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Are My Shut-off Valves Contaminated?

24 Jul 2018

a machine with wires
Figure 1: Experimental set-up for testing valve contamination (plug valve shown). Gas flow was set at 20mL/min for 1 hour (1200mL total extraction volume) with oven held at 35⁰C and the split vent closed. After a one hour hold, oven was ramped to 330⁰C @ 20⁰C/min. An Agilent 7890A was used with an Rxi-5MS (30m x 0.53mm x 0.25µm) (cat. #: 13425) to allow for high flows. Inlet liner was a Topaz 4mm single taper liner with wool (cat #: 23303).

Shut-off valves provide a convenient means to control gas flows and are often used in conjunction with gas chromatography systems.  There are several types of shut-off valves including ball valves, plug valves, and diaphragm-sealed valves.  Some of these valves, ball and plug valves included, use a silicone-based lubricant to make opening and closing the valve easier and to extend lifetime by reducing wear on moving parts.  Unfortunately, this lubricant can off-gas into the flow path and lead to system contamination, causing baseline interferences.

Use a gas filter containing a hydrocarbon trap between lubricated valves and the GC to prevent any off-gassed components from entering your system.

I performed an experiment where I attached ball valves (cat. #: 23144) and plug valves (cat. #: 23146) directly behind the GC EPC and set a high flow of carrier gas for one hour (1200mL of Helium total volume), while leaving the split vent closed (Figure 1).  The GC oven was left at 35⁰C to trap off-gassed components on the head of the column.  Following this, I ran a series of “no-injection” blanks, with a temperature program, to qualitatively see if anything was off-gassing from the valves.  This experiment was also performed with a Super Clean Triple Gas filter (cat. #: 22019) installed between each valve and the instrument.

I found that the plug valves introduced a significant amount of contamination to the system (Figure 2).  Ball valves produced some contamination, as well, but at a much lower level than the plug valves (Figure 3).  This is likely due to the different opening and closing mechanisms of each valve and the much larger surface area of the lubricated plug.  Based on this, I would never recommend using a plug valve without a filter for carrier gas lines and would encourage the use of filters even with a ball valve.  Testing of multiple valves of each type showed similar results.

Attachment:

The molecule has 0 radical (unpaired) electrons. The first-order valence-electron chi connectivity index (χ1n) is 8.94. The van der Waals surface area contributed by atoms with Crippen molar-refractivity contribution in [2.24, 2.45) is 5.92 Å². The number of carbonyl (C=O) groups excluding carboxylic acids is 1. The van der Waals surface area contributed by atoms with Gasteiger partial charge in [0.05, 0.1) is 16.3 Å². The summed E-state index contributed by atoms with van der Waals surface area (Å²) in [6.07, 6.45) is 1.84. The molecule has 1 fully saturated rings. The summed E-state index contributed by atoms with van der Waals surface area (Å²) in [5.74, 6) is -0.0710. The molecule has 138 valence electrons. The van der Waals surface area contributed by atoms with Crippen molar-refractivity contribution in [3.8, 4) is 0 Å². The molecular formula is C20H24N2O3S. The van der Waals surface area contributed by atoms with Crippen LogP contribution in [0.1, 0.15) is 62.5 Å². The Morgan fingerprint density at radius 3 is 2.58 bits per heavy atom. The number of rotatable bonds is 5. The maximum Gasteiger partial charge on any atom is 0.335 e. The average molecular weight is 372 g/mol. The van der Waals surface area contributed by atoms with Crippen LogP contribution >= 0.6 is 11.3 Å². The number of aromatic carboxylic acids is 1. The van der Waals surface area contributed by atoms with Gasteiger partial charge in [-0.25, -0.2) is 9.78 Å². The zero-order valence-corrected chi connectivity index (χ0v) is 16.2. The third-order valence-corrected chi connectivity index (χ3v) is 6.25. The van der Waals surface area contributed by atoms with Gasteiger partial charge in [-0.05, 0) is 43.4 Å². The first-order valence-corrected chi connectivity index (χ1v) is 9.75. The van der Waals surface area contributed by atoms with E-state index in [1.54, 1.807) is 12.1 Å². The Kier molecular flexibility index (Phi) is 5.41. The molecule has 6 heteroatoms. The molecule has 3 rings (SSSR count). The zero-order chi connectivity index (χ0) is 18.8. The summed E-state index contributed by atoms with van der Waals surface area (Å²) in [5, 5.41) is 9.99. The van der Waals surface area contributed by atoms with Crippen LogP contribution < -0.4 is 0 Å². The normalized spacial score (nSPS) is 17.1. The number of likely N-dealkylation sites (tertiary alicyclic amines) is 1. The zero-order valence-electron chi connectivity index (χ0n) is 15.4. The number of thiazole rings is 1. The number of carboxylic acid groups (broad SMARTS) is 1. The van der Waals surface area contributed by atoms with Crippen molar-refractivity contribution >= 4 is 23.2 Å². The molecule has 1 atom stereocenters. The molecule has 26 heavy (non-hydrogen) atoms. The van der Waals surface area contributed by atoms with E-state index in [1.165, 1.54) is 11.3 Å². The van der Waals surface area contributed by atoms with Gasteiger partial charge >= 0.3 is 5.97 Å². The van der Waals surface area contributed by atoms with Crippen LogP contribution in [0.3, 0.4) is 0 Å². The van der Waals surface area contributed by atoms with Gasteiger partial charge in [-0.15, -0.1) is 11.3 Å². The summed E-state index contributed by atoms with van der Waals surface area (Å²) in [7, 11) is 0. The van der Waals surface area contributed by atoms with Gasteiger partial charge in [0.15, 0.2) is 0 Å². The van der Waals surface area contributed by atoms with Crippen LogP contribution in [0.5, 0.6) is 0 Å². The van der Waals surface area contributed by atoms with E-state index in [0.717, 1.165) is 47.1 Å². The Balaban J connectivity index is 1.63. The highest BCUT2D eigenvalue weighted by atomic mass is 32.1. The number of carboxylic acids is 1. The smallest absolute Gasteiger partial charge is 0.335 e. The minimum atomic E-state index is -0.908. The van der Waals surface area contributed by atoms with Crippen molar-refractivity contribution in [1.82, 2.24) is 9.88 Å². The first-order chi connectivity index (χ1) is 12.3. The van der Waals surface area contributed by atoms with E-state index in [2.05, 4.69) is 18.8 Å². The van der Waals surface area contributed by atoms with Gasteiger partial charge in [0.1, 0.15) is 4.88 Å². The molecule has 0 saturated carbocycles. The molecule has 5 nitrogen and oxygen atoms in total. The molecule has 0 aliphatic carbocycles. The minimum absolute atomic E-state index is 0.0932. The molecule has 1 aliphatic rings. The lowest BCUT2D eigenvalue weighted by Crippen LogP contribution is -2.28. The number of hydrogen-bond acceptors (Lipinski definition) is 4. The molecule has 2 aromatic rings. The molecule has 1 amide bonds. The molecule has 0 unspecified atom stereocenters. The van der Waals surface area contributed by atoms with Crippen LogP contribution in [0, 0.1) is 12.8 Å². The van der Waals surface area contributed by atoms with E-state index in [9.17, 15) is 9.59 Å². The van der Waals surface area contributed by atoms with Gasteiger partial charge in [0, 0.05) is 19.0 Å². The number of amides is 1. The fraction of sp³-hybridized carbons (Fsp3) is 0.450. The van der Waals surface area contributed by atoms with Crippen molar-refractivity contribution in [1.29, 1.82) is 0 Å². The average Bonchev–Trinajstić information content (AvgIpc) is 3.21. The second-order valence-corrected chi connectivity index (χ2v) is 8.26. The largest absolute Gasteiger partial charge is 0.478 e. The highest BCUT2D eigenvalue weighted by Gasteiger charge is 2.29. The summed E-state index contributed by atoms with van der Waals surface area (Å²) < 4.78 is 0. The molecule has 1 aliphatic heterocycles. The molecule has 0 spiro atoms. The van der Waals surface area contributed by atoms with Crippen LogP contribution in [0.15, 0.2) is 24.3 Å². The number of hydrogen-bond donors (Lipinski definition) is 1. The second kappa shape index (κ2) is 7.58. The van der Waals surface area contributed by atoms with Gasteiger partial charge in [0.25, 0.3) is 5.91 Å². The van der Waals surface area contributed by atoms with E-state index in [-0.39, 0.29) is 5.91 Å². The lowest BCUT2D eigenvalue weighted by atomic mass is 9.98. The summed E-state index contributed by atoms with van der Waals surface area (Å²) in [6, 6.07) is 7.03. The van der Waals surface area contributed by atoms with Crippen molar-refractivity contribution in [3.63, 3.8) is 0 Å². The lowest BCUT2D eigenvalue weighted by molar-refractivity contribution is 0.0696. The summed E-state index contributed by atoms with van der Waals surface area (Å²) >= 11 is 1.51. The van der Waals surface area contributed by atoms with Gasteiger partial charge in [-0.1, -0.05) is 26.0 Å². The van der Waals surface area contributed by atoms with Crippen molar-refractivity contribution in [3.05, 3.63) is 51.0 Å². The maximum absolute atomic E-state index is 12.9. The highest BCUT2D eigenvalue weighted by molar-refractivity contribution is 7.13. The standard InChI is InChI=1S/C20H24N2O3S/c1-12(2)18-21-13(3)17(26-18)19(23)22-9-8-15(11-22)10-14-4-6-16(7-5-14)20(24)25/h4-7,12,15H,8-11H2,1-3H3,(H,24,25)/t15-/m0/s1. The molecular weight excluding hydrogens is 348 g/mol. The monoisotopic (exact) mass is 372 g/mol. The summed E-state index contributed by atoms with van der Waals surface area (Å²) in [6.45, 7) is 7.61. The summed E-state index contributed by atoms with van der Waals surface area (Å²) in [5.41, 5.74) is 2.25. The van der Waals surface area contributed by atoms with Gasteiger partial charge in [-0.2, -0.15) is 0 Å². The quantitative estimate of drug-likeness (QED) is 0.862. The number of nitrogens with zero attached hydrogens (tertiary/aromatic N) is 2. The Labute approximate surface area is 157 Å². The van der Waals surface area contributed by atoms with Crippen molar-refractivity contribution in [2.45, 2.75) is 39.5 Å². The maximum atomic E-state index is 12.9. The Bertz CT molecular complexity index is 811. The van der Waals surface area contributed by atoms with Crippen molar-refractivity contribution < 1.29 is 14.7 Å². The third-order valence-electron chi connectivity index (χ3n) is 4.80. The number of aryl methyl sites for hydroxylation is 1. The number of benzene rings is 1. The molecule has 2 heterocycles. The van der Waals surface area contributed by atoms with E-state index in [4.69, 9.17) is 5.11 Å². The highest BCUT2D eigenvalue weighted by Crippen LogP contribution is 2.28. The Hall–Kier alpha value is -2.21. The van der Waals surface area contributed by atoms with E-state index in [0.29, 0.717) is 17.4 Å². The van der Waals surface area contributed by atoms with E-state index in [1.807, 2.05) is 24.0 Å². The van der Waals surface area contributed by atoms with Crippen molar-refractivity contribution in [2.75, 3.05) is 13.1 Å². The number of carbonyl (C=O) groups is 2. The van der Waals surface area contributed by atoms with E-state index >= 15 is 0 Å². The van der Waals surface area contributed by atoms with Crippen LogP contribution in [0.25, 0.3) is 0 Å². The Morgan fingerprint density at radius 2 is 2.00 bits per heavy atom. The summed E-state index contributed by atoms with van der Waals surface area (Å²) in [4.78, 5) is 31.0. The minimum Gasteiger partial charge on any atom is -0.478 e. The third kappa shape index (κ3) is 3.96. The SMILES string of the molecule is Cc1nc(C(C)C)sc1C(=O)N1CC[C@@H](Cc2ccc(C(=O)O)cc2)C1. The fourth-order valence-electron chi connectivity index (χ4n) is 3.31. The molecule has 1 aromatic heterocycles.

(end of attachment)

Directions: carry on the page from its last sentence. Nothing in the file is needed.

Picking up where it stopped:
When these experiments were repeated using a filter in between the valve and the instrument, this contamination was effectively captured, as can be seen in Figure 2 and Figure 3, for each respective valve.  Note that I used a triple filter (traps hydrocarbons, moisture, and oxygen); however, a hydrocarbon filter is most critical for trapping this specific type of contamination.  Nonetheless, gas lines should have moisture and oxygen traps prior to the instrument, as well, hence my choice of the triple filter.


Figure 2: Contamination introduced from plug valve (red trace), measured with a GC-FID. By contrast, using a filter between the valve and the instrument (blue trace) produced a clean baseline.

chart, histogram

Figure 3: Contamination introduced from ball valve (red trace), measured with a GC-FID. Note that this is at a much lower level than the plug valve, but could still interfere with trace analyses. Using a filter between the valve and the instrument (blue trace) produced a clean baseline.


I was surprised at the amount of contamination witnessed, especially from the plug valves.  Many GC gas plumbing guides show shut-off valves downstream from the filters, placed directly before the instrument.  Keep in mind that with the large volume of gas passed over the filter with the split vent closed, this was designed to be somewhat of a worst-case scenario; however, similar results could be witnessed simply from letting an instrument sit idle for a period of time.

For these experiments I used an oven temperature of 35⁰C to trap off-gassed components on the column.  There are undoubtedly additional volatile components that are not effectively captured using this method.  Off-gassing of these volatile components could potentially create major contamination issues with sampling techniques where valves are placed before analytical traps for volatiles, such as thermal desorption units, purge and trap, etc.